The 2017 NFL Scouting Combine is in full swing and we have the official measurements of the offensive linemen and running backs.
The tape measure isn’t a great way of determining which players can, and which can’t, play football at the NFL level — their game film is the best for that. However NFL teams also have certain physical thresholds for specific positions. For instance, most teams usually like offensive linemen with long arms and big hands (though specifics will vary from team to team), and we know the New York Giants have an affinity for big hands on their receivers.
Many of these players were measured at either the East-West Shrine Game or the Senior Bowl, but measurements can change depending on who is doing them. The Combine measurements are considered to be the “Official” ones for the players in attendance.
Let’s take a look at which players helped themselves with their official measurements.
- Antonio Garcia (OT, Troy) - Garcia’s was one of the most important weigh-ins of the combine, and if it’s possible to ace a weigh-in, he did. The biggest issue with Garcia was his weight after weighing in at 293 at the Senior Bowl. At the Combine weigh-ins he came in at 302 pounds (with 33 3/8-inch arms) and while still light, that is a weight he can play at in the NFL. [Prospect profile]
- Forrest Lamp (OL, Western Kentucky) - Lamp, a college left tackle, was pigeonholed as a guard after his arms measured just over 31 inches at the Senior Bowl. While he will still likely be drafted as a guard, his 32 1/4-inch combine measurement might put tackle back on the table for some teams, or at least the possibility of positional versatility.
- Julien Davenport (OT, Bucknell) - Davenport is a raw and somewhat unknown prospect from a small school. However, his size and athletic ability on tape has garnered some buzz from scouts. That buzz is going to continue after measuring 6-foot-7, 318, with 36 1⁄2-inch arms (the longest of his position group). [Prospect interview]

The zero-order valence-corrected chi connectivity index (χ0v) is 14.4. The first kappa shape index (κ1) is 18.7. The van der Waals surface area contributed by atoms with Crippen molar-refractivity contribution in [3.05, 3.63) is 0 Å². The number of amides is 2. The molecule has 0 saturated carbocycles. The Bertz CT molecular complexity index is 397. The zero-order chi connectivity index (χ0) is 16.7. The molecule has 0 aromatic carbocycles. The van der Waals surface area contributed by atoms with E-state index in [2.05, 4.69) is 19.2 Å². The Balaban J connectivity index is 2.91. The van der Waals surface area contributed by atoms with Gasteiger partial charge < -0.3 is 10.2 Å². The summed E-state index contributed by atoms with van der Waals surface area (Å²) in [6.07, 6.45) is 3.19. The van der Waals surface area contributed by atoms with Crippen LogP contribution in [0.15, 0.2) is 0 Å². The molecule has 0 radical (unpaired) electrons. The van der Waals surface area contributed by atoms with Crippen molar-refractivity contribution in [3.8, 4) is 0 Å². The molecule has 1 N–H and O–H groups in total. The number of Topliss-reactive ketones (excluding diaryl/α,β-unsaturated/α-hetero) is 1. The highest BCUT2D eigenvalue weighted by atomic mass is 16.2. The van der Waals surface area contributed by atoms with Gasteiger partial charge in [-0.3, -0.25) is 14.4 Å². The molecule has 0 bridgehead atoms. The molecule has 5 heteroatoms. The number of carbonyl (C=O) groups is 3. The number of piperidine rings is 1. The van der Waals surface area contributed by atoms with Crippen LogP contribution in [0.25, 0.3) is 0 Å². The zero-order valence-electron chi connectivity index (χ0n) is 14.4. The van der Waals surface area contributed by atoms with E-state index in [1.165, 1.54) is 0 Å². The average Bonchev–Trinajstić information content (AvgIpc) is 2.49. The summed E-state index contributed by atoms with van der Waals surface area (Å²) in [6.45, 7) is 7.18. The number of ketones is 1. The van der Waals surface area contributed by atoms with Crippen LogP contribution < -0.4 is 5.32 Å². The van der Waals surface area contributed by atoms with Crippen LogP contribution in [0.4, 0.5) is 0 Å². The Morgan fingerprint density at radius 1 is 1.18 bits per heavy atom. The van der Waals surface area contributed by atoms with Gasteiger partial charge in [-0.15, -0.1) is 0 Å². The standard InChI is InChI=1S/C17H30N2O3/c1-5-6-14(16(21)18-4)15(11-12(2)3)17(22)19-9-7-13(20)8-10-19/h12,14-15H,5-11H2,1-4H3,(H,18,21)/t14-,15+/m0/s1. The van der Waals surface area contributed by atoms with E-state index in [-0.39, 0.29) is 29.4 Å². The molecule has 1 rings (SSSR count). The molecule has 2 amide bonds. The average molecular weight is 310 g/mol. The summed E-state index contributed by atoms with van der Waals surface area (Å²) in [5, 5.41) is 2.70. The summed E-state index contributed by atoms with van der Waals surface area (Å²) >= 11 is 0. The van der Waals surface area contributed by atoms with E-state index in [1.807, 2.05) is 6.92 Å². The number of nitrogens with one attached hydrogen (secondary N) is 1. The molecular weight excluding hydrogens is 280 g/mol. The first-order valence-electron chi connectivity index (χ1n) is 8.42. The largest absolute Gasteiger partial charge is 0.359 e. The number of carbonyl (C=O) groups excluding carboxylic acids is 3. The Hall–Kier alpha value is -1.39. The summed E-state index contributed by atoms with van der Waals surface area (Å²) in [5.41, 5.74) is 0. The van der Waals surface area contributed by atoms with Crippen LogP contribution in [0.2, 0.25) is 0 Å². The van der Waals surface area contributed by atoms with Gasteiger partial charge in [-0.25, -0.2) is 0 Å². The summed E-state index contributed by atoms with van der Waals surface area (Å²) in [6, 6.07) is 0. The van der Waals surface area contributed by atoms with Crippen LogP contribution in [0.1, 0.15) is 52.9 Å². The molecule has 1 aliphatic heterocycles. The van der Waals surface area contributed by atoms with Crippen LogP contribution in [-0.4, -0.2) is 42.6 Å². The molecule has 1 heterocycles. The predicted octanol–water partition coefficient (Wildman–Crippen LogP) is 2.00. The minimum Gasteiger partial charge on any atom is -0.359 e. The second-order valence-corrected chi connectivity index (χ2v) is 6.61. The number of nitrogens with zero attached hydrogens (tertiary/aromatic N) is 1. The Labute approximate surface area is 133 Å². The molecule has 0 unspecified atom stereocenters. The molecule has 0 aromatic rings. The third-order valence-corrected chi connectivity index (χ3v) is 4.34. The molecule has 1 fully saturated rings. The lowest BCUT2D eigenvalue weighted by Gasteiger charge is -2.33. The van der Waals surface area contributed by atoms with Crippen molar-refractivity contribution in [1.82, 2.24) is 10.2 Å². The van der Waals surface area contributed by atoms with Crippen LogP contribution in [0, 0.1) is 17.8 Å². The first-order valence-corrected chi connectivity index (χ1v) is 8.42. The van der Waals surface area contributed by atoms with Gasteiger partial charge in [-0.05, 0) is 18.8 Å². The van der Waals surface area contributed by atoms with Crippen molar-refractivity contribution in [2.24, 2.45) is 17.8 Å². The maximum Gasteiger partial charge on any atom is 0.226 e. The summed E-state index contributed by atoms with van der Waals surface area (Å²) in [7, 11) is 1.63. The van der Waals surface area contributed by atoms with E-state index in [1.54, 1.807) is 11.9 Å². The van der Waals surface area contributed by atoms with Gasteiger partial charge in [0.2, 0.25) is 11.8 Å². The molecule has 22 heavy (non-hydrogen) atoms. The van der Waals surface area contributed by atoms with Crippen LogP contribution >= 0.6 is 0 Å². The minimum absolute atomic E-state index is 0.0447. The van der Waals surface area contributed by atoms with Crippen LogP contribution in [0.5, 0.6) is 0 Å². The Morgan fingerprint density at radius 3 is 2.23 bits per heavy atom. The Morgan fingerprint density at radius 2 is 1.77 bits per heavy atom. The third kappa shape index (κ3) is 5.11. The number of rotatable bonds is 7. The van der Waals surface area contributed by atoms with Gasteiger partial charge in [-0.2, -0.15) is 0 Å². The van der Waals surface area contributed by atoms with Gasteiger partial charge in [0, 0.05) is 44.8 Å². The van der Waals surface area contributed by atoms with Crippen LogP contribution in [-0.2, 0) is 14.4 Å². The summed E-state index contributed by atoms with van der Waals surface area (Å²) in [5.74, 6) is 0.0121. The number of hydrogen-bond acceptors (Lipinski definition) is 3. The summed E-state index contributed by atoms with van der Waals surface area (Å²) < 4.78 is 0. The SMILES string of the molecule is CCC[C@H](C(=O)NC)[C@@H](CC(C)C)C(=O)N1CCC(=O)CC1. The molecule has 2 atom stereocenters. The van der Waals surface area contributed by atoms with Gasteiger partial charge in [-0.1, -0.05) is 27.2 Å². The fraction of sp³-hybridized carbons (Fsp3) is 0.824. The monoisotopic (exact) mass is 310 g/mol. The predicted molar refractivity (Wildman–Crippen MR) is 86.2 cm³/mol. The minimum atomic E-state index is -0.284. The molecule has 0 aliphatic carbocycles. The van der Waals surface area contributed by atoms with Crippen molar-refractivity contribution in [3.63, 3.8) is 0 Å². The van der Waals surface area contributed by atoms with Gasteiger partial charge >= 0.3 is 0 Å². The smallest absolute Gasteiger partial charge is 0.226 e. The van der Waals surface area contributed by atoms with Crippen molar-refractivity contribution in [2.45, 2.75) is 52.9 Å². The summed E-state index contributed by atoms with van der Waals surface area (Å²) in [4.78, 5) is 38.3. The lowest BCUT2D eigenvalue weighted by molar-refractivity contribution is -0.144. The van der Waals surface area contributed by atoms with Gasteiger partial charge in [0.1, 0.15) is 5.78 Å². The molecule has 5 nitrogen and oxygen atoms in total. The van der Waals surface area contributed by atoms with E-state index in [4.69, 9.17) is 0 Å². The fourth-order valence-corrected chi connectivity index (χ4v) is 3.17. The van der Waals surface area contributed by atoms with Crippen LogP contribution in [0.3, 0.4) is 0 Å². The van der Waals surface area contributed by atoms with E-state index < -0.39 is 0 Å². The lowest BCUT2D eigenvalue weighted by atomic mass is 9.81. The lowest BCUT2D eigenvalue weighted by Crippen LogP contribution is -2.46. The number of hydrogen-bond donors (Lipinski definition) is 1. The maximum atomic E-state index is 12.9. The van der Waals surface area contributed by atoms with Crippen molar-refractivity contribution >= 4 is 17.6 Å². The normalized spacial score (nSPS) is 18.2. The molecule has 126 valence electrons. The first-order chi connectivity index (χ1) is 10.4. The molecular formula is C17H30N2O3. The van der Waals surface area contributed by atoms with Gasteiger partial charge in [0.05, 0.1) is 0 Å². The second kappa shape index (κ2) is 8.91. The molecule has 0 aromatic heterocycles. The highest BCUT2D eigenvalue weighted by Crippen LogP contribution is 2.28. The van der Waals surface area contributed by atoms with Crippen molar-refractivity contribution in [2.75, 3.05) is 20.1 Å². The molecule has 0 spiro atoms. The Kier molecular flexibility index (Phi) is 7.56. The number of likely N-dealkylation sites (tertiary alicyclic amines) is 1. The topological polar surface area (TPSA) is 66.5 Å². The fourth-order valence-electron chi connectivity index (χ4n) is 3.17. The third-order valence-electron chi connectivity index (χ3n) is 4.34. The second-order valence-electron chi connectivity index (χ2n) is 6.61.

- Dorian Johnson (OG, Pittsburgh) - While Lamp and Indiana’s Dan Feeney are considered the top guards in the class, Pittsburgh’s Dorian Johnson has made a name for himself as well. And for teams that favor long arms in their linemen, he made a statement with 35-inch arms as well as his 6-5 frame.
- Leonard Fournette (LSU) - It’s impossible to not start with Fournette. Weighing in at an imposing 6-feet, 240 pounds, he is even thicker than scouts anticipated. If he can still turn the 4.4- second 40 times he reportedly recorded in training, that would give him the combine record for a running back over 240 pounds, and an incredibly impressive Speed Score. [Prospect profile]
Note: “Speed Score” is a metric for evaluating a players blend of size and speed. Bo Jackson has the all-time record, and former Giant Brandon Jacobs has one of the best scores.
- D’Onta Foreman (Texas) - After being listed in college at 250 pounds, scouts were relieved to see Foreman weigh in at 6-2, 233 pounds. He showed remarkably quick feet and acceleration (defined as the ability to change direction or speed) for a big back. Scouts will be interested to see if reducing his weight helps with his speed, agility, and explosiveness in drills. [Prospect profile]
- Alvin Kamara (Tennessee) - Most consider Kamara in the second tier of running backs after the Big 3 of Fournette, Dalvin Cook, and Christian McCaffrey. But for the speedy back from Tennessee to weigh in at 214 pounds will be reassuring for scouts. It could also give teams confidence that while Kamara did his best work on outside zone plays in college, he could still run between the tackles in the NFL.
- Corey Clement (Wisconsin) - If a team is looking for a “battering ram” at running back, Corey Clement could be a solid answer. At 5-10, 220 pounds, his compact, powerful frame compliments his hard-nosed running style. He runs fast on film, and he will have to back that up in workouts Friday, but he checked the boxes he needed to on weigh-ins. He only had 12 receptions last year, but he reportedly caught the ball well at the Senior Bowl, and his big 9 3⁄4-inch hands could give teams confidence in him as a receiver and with ball security.